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Marine Biology

, Volume 158, Issue 10, pp 2173–2186 | Cite as

Quaternary geographical sibling speciation and population structuring in the Eastern Atlantic skates (suborder Rajoidea) Raja clavata and R. straeleni

  • Paola Pasolini
  • Chiara Ragazzini
  • Zelia Zaccaro
  • Alessia Cariani
  • Giorgia Ferrara
  • Elena G. Gonzalez
  • Monica Landi
  • Ilaria Milano
  • Marco Stagioni
  • Ilaria Guarniero
  • Fausto Tinti
Original Paper

Abstract

The European Raja clavata and the South African R. straeleni are marine skates which exhibit highly conserved morphological and ecological traits. Owing to this, taxonomic and evolutionary relationships between the two taxa have not yet fully elucidated. Here, we have tested the hypothesis that restricted gene flow and genetic divergence between these taxa might be associated with climatic/oceanographic discontinuities by surveying genetic variation in ten geographical samples at control region (CR) and amplified fragment length polymorphism (AFLP) loci. The clustering of CR haplotypes in two reciprocally monophyletic clades consistent with taxon zoogeography and the significant AFLP F values between the European and South African populations indicated the two taxa as recently diverged peripatric sibling species. Within each species, significant spatial genetic heterogeneity among samples at both markers revealed population structuring. We argued that structured populations and isolated sibling species might represent two stages of geographical speciation.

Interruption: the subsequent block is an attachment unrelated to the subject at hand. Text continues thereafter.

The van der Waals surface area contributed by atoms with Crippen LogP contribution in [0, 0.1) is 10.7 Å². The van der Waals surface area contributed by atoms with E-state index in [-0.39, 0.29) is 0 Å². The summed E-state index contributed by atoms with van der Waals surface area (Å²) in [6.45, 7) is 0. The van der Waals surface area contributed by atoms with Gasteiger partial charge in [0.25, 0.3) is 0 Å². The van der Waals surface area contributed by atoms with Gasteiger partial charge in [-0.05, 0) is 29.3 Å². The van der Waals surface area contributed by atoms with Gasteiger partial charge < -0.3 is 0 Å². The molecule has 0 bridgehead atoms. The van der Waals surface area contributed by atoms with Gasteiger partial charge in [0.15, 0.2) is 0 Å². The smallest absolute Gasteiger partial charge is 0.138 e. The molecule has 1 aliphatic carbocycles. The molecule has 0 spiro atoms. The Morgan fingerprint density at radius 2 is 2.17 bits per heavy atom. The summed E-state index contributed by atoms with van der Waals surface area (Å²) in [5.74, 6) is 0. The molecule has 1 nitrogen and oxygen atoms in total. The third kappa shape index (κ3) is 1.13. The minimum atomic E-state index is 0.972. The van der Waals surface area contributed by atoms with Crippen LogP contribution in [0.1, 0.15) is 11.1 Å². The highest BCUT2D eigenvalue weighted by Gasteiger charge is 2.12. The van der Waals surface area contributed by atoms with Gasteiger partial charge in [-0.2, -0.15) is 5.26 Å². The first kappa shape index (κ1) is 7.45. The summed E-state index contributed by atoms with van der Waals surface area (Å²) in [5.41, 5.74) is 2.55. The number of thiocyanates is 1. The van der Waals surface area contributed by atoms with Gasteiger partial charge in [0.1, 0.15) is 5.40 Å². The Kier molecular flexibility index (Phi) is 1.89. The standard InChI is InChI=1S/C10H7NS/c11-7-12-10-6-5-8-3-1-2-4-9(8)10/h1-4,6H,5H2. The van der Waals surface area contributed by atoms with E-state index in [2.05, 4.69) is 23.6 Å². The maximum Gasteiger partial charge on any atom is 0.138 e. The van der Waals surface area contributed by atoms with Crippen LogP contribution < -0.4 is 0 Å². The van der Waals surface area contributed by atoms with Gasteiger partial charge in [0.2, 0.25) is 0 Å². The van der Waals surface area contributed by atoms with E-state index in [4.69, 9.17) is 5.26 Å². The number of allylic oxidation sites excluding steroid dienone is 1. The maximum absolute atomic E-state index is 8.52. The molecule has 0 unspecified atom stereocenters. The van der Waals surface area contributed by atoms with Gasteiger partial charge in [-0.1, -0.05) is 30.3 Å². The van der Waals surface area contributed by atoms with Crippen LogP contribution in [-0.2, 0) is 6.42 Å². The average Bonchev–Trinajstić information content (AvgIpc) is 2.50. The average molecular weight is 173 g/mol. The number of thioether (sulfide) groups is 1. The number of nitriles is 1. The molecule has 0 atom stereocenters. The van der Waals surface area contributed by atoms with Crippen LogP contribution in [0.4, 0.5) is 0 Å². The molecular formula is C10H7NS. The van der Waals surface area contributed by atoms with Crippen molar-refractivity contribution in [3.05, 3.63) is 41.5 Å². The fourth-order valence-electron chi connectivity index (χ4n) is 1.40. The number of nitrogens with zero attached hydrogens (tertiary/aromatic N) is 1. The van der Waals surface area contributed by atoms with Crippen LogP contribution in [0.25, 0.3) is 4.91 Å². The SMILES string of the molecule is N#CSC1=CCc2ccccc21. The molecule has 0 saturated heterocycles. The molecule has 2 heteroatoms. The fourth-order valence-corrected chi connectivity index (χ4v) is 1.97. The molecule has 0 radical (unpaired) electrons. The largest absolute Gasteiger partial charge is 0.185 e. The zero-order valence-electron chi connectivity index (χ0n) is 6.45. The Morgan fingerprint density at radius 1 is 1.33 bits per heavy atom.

Keywords

Amplify Fragment Length Polymorphism Control Region Last Glacial Maximum Amplify Fragment Length Polymorphism Marker Amplify Fragment Length Polymorphism Analysis 
These keywords were added by machine and not by the authors. This process is experimental and the keywords may be updated as the learning algorithm improves.

Notes

Acknowledgments

We thank the associate editor and the anonymous reviewers for the scientific criticisms and editing suggestions which have really improved the soundness and readability of the ms. We thank Cecilia Mancusi and Fabrizio Serena (ARPA Toscana, Livorno, Italy), Torkild Bakken (Norwegian University of Science and Technology, Trondheim, Norway), Malia Chevolot (University of Groningen, Haren, The Netherlands), Farid Hemida (ENSSMAL, Algiers, Algeria), Corrado Piccinetti (University of Bologna, Fano, Italy), Diana Zaera-Perez (Institute of Marine Research, Bergen, Norway) and Rob Leslie (Dept. Agriculture, Forestry and Fisheries, Cape Town, South Africa) for providing tissue samples for this study. The research work was supported by grants given by the University of Bologna to FT and PP. The authors declare that they have no conflict of interest.

Supplementary material

227_2011_1722_MOESM1_ESM.pdf (314 kb)
Supplementary material 1 (PDF 313 kb)

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Copyright information

© Springer-Verlag 2011

Authors and Affiliations

  • Paola Pasolini
    • 1
  • Chiara Ragazzini
    • 1
  • Zelia Zaccaro
    • 1
  • Alessia Cariani
    • 1
  • Giorgia Ferrara
    • 1
  • Elena G. Gonzalez
    • 2
  • Monica Landi
    • 1
    • 4
  • Ilaria Milano
    • 1
  • Marco Stagioni
    • 1
  • Ilaria Guarniero
    • 3
  • Fausto Tinti
    • 1
  1. 1.Laboratory of Molecular Genetics of Environmental and Fishery Resources, Department of Experimental and Evolutionary BiologyAlma Mater Studiorum University of BolognaBolognaItaly
  2. 2.Department of Biochemistry and Molecular Biology IV, Veterinary SchoolComplutense University of MadridMadridSpain
  3. 3.Department of Veterinary Public Health and Animal PathologyAlma Mater Studiorum University of BolognaOzzano dell’Emilia (BO)Italy
  4. 4.Department of BiologyUniversity of MinhoBragaPortugal

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